In recent years, Russia has actively mimicked China in its implementation of cyber sovereignty. While this may have strengthened Putin’s position vis-à-vis political opposition and protest groups, it also risks harming Russia’s national security and diminishing its influence in its near abroad.
While all states would claim some degree of sovereignty over the internet, Russia and China have tended to adopt an expansive definition of cyber sovereignty that allows for the control of what liberal democracies would view as legitimate political opinions. In 2018, Russia proposed a resolution at the United Nations General Assembly, which some argue legitimizes state surveillance and censorship through its emphasis on sovereignty and non-interference in the internal affairs of countries—terms which have been used by governments to cover up measures that infringe on human rights online. More importantly, the resolution created an OEWG (Open-ended Working Group) on the topic of cybersecurity at the United Nations to run parallel to the already existing UN Group of Governmental Experts (GGE), effectively bifurcating the discussion of cyber norms at the United Nations. This could allow Russia to use the OEWG as a forum for the reinterpretation of previous UN GGE reports to better align with Russian preferences for internet governance.
In multilateral fora, both Russia and China portray cyber sovereignty as one monolithic element. They argue that countries should be exercising it but do not present a specific plan for how to do so. Such a broad narrative allows countries to pick a repressive toolbox that suits them best—ranging from draconian censorship laws to network shutdowns.
Russia used to be quite distinct in its approach to enforcing cyber sovereignty and relied mostly on offline methods for controlling its digital environment (e.g., scaring dissidents into silence). However, since 2012, when it experienced large-scale anti-government protests that demanded sweeping political reform, it has gradually adopted measures closely resembling China’s approach to information control. In the years since, it has been shifting from blanket censorship towards the deployment of deep packet inspection tools, which make censorship more fine-grained. Like China, it hopes to seal itself off from the global internet and has pursued a crackdown on the use of VPNs.
In this process Russia has regularly consulted with China. In 2015, the two countries signed a cybersecurity treaty in which they laid out bilateral cooperation terms, such as the exchange of information and cooperation in law enforcement to investigate cases involving the use of information and communications technologies for terrorist and criminal purposes. Then, in 2019, Moscow and Beijing signed an international treaty on managing “illegal online content.”
Despite its cooperation with China, Russia faces challenges to its attempts to imitate Beijing’s model of information control. For example, two factors that have enabled China to successfully separate itself from the global internet are its large domestic market and the ability of Chinese companies to provide the social media platforms and homegrown content that satisfy domestic audiences. Russia lacks such conditions, and has also encountered technical difficulties, which have delayed the nationwide installation of deep packet inspection tools. It has even struggled to ban the messenger app Telegram, which has been nimble enough to circumvent blocking.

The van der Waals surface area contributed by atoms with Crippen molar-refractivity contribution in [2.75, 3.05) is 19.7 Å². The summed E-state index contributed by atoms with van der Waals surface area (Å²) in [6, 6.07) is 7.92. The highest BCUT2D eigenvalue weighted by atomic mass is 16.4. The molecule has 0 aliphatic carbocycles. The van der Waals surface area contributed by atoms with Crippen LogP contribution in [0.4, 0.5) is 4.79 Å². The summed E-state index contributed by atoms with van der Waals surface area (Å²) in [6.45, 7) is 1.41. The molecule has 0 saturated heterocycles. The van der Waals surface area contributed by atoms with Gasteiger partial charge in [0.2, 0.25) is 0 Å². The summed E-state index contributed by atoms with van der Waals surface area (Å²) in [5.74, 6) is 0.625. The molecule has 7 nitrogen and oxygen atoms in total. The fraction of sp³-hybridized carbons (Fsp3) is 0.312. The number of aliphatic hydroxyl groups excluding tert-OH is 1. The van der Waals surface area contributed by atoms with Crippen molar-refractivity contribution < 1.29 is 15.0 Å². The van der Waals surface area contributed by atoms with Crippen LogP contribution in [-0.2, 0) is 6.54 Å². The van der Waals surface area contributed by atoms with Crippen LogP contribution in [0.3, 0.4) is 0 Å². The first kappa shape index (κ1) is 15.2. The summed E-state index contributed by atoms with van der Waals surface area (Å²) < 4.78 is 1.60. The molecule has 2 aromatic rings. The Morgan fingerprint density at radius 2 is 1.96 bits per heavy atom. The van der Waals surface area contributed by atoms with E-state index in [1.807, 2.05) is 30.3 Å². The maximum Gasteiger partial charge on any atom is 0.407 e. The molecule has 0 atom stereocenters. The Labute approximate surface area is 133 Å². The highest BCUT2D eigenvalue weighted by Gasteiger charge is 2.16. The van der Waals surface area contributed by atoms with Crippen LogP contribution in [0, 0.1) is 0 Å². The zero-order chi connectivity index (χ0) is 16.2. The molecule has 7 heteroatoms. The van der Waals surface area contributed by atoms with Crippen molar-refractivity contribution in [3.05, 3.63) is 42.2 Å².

Despite these obstacles to successful implementation, the decision to imitate China’s cyber sovereignty model has at least two negative implications for Moscow. First, there could be intelligence and national security risks. Copying the China model has meant the import of and dependence on Chinese technology, which could leave Russia exposed to Chinese spying. Even though Moscow is considering banning foreign equipment from its critical infrastructure, it may be difficult to keep foreign technology completely out. For instance, facial recognition cameras in Russian cities use Russian software but run on Chinese hardware. Similar security concerns arise when considering Huawei’s building of Russia’s 5G infrastructure and supply of cloud services to prominent Russian businesses.
Second, Russia’s influence in Central Asia, which is of vital security and economic importance to Moscow, is likely to recede. Although Russia used to have information control ideas and technology to offer Central Asia, China is becoming the security equipment supplier of choice in the region. Specifically, it is upgrading surveillance equipment and supplying governments with safe city technology to monitor citizens and govern the internet. For example, in 2019 Huawei and CITIC Guoan pledged an investment of $1 billion to develop Uzbekistan’s surveillance infrastructure. A similar surveillance project in Dushanbe cost $22 million. Chinese safe city technology has also been deployed in Bishkek and Nur-Sultan.
Moreover, as Russia’s internet infrastructure looks increasingly like China’s, Central Asian states that still seek to imitate Russia will imitate China by proxy. As this becomes more obvious, they will be more likely to turn directly to Beijing for inspiration. Consequently, Russia would cease to be the ideational role model in the region, and the standards for internet governance in Central Asia would be ultimately “Made in China,” extending Beijing’s influence in the region.
In the short term, Russia’s embrace of China’s model of cyber sovereignty and its use of Chinese equipment could help the government maintain domestic stability. For the time being, President Putin and other Russian leaders think they can manage their dependence on China and tolerate its activities in Central Asia. However, the growing asymmetry in military and economic power between the two countries raises the question if they can do so for much longer.